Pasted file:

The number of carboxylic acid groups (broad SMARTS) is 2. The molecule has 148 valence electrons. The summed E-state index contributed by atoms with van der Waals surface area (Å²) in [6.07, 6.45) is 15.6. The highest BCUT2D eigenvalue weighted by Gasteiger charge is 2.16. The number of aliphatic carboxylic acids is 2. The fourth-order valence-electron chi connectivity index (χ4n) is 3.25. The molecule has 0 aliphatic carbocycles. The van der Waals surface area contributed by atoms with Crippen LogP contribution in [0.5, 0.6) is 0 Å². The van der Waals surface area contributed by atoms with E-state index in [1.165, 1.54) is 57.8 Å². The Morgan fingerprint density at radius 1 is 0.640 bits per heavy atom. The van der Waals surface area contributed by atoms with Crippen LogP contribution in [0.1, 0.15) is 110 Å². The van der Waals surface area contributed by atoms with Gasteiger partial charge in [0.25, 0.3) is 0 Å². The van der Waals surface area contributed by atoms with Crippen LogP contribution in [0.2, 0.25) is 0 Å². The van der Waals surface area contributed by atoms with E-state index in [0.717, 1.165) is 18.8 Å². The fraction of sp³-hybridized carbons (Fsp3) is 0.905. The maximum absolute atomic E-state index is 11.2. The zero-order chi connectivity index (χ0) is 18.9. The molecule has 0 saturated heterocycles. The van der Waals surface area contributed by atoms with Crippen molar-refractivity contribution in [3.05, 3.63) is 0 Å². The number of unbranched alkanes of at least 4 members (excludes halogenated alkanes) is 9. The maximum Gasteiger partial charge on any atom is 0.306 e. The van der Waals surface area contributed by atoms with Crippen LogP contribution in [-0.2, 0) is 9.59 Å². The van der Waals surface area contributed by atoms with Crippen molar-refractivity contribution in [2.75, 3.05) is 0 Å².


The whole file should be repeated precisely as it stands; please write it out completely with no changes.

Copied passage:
The number of carboxylic acid groups (broad SMARTS) is 2. The molecule has 148 valence electrons. The summed E-state index contributed by atoms with van der Waals surface area (Å²) in [6.07, 6.45) is 15.6. The highest BCUT2D eigenvalue weighted by Gasteiger charge is 2.16. The number of aliphatic carboxylic acids is 2. The fourth-order valence-electron chi connectivity index (χ4n) is 3.25. The molecule has 0 aliphatic carbocycles. The van der Waals surface area contributed by atoms with Crippen LogP contribution in [0.5, 0.6) is 0 Å². The van der Waals surface area contributed by atoms with E-state index in [1.165, 1.54) is 57.8 Å². The Morgan fingerprint density at radius 1 is 0.640 bits per heavy atom. The van der Waals surface area contributed by atoms with Crippen LogP contribution in [0.1, 0.15) is 110 Å². The van der Waals surface area contributed by atoms with Gasteiger partial charge in [0.25, 0.3) is 0 Å². The van der Waals surface area contributed by atoms with Crippen LogP contribution in [0.2, 0.25) is 0 Å². The van der Waals surface area contributed by atoms with E-state index in [0.717, 1.165) is 18.8 Å². The fraction of sp³-hybridized carbons (Fsp3) is 0.905. The maximum absolute atomic E-state index is 11.2. The zero-order chi connectivity index (χ0) is 18.9. The molecule has 0 saturated heterocycles. The van der Waals surface area contributed by atoms with Crippen molar-refractivity contribution in [3.05, 3.63) is 0 Å². The number of unbranched alkanes of at least 4 members (excludes halogenated alkanes) is 9. The maximum Gasteiger partial charge on any atom is 0.306 e. The van der Waals surface area contributed by atoms with Crippen LogP contribution in [-0.2, 0) is 9.59 Å². The van der Waals surface area contributed by atoms with Crippen molar-refractivity contribution in [2.75, 3.05) is 0 Å².